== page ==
Usually on the Fourth of July, we have company: neighbors who come and watch the show with us from our deck, so we can all keep an eye on our houses and make sure nothing burns down. This year it was just the two of us, which was fine…except that we decided to experiment with dinner instead of making something tried-and-true. Don’t get me wrong, we had some good food – but we did learn a few things, both positive and negative. Dinner was slow-barbecued beef back ribs, red coleslaw with orange and buttermilk, cornbread, and ice cream to follow. Sounds good, no?
1. I like red cabbage coleslaw, but I do not like coleslaw made with orange juice and buttermilk. Why did I think I would? At least I didn’t put in the hazelnuts the recipe called for.
2. I have an oral allergy to raw hazelnuts. I think. It’s hard to think logically when your mouth is itching (I had tried one to see if it went with the coleslaw – it didn’t).
3. The ribs really didn’t need as much salt as the recipe called for. But our first slow-cooked (local, grass-fed) beef rib barbecue was still pretty successful – we shall have to try this one again. With less salt.
4. One rack of four ribs isn’t really enough meat for two people, especially when one of them is J. More next time.
5. We don’t like fresh home-made malt ice cream. We LOVE LOVE LOVE it. Especially with chopped Whoppers on top. David Lebovitz, you are a godlike being to us. I’ve been sneaking spoonfuls of this all week.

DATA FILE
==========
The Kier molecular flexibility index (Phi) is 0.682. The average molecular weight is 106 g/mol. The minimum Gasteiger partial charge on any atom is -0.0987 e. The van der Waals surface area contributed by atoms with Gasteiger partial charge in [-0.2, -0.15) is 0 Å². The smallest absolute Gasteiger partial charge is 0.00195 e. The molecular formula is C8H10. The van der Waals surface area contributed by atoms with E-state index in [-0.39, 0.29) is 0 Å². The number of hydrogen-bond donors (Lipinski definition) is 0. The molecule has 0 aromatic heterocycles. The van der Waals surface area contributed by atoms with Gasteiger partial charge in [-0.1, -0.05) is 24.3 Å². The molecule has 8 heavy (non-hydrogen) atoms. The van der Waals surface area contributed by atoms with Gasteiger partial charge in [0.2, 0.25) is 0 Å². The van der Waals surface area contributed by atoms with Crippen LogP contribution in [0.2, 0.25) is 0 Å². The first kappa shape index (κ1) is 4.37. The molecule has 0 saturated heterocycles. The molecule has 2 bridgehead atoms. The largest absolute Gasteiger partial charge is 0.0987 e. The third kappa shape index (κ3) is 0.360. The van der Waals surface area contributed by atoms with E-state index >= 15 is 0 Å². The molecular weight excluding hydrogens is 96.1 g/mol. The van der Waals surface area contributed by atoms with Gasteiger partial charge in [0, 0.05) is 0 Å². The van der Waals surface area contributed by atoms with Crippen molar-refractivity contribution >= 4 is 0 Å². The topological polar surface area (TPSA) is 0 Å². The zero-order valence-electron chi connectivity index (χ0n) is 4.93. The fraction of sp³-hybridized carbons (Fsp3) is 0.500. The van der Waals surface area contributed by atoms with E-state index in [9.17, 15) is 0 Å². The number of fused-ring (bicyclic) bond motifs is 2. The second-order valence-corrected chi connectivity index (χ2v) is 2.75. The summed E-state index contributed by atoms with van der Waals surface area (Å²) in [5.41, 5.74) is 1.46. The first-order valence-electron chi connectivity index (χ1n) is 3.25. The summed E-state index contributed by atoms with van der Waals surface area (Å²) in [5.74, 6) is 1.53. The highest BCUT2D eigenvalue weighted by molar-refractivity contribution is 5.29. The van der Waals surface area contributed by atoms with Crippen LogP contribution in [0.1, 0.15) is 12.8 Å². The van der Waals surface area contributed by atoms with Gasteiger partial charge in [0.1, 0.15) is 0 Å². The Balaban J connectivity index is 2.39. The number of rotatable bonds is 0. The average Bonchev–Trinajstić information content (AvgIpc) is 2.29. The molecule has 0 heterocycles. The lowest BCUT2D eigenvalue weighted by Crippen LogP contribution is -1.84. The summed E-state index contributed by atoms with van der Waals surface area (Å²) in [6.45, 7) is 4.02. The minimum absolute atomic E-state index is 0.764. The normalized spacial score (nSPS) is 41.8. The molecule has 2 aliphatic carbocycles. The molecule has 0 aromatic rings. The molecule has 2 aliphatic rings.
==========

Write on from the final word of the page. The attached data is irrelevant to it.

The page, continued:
6. As promised by our wine people, this is a wonderful, balanced wine. But I was amazed by how heavy the bottle was – I thought it was still half full just before I poured the last spoonful.
7. And thankfully, the Joy of Cooking buttermilk cornbread recipe is always a winner, especially baked in a cast-iron skillet with plenty of butter. You can always count on cornbread.
Isn’t it nice to know there’s always something new to learn?
2 thoughts on “lessons learned”
I am so glad you had a good experience with the grass fed beef. And thank you for buying it. It helps to support a growing community of small ranchers that are striving to sustain themselves and the land they live on.
we’ve been buying grass fed beef for a while now – we’re fortunate to have a lot of good local producers. It’s good tasting, and we like the fact that we’ve seen the farms where our meat came from.